Fed up with semiconductor shortage threat, Hyundai-Kia accelerates plans to produce own chips

Jerrica · Aug 10, 2022 03:13 PM

Fed up with semiconductor shortage threat, Hyundai-Kia accelerates plans to produce own chips 01

Hyundai Motor Group is accelerating plans to develop its own automotive semiconductors chips. The chips will be spearheaded by the group’s parts affiliate, Hyundai Mobis.

The move is part of Hyundai and Kia's strategy to cope with the semiconductor supply shortage risks as the need for chips continues to grow amidst the transition to electric vehicles (EV) and autonomous vehicles.

Fed up with semiconductor shortage threat, Hyundai-Kia accelerates plans to produce own chips 02

Semiconductor chips have become a key part of determining the competitiveness of future cars because EVs and autonomous vehicles require more than 500 to 1,000 semiconductors. This is three times more than the amount used in internal combustion engine (ICE) cars.

According to a report by Korea Times, Hyundai Mobis intends to focus on power semiconductors and is in the process of developing and producing them. Other than that, the company also plans to expand into system semiconductors.

Also read: Perodua: Sufficient semiconductor supply till end-2022, on track to achieve 247,800 units target

Fed up with semiconductor shortage threat, Hyundai-Kia accelerates plans to produce own chips 01

Power semiconductors are one of the key components that can extend the driving range of EVs. Meanwhile, high-performance semiconductors are a key part of autonomous driving and artificial intelligence (AI).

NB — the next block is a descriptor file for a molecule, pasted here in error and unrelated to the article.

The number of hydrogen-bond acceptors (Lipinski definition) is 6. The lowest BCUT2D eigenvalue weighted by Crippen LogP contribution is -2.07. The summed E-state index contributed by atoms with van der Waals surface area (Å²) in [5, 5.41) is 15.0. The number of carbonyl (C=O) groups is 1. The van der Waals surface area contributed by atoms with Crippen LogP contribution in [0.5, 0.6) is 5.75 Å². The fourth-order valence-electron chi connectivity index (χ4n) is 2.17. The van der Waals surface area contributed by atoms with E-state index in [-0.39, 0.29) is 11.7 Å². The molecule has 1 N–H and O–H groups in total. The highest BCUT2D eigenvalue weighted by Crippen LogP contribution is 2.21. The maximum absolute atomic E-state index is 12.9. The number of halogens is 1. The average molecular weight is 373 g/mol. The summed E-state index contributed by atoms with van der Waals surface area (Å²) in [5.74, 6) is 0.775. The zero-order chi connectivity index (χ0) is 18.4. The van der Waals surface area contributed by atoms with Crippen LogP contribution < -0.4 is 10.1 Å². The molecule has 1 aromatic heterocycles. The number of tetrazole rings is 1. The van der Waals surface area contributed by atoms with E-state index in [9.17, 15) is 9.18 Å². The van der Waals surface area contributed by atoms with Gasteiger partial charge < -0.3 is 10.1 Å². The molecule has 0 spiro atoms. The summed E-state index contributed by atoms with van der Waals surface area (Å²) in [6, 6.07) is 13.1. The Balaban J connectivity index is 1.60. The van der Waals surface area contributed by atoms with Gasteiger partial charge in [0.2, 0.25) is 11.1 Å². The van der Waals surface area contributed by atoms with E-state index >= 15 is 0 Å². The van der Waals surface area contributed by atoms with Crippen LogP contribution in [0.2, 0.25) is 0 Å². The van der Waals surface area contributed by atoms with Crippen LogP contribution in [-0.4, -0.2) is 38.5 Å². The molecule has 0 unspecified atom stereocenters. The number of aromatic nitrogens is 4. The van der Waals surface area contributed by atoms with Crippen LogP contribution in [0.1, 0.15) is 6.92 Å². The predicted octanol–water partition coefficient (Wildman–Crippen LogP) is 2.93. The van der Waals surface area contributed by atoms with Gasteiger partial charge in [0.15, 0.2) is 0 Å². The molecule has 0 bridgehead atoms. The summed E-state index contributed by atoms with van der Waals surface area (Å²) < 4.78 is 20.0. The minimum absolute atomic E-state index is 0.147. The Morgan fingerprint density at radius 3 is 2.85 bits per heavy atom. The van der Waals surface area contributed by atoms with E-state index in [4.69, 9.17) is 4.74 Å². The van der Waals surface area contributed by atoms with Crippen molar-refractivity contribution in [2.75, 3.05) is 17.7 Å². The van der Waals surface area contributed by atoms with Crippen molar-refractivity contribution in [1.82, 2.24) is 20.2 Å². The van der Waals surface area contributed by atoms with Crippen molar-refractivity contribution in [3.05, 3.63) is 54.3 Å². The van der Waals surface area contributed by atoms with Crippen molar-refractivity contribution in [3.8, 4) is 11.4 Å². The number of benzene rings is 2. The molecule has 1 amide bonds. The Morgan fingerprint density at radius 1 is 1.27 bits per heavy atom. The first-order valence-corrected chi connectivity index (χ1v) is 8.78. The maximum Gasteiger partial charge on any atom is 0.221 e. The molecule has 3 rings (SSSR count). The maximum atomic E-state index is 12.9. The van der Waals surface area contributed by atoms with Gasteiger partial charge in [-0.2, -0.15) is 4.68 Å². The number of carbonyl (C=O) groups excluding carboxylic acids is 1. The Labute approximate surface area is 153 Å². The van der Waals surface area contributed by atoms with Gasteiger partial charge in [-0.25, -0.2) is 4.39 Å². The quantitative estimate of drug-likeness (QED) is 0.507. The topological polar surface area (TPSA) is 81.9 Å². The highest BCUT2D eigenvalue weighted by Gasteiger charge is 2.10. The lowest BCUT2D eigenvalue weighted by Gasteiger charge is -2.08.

System semiconductors, however, must be produced directly or consigned through a foundry. Hyundai Mobis will most likely opt for consignment production because it takes a lot of money and time to build a semiconductor factory.

Fed up with semiconductor shortage threat, Hyundai-Kia accelerates plans to produce own chips 02

Currently, six companies, including Renesas of Japan, NXP of the Netherlands, Infineon of Germany, Texas Instruments and Microchip of the USA, and ST Microelectronics of Switzerland, produce and supply 90 percent of the world’s automotive system semiconductors.

Korean companies, meanwhile, only account for 2 percent of the market.

Also read: Think the Perodua Myvi is a simple car? Here's how much it relies on microchips

Jerrica

Writer

There isn’t a time in memory that doesn’t involve staring at cars. After discovering the excitement of watching Schumacher vs Hakkinen, Formula 1 became a major part of life. The love for cars and F1 ultimately led to a job with CAR Magazine. The untimely death of the magazine meant a hiatus from cars at lifestyle women’s magazine Marie Claire before another opportunity came knocking again.

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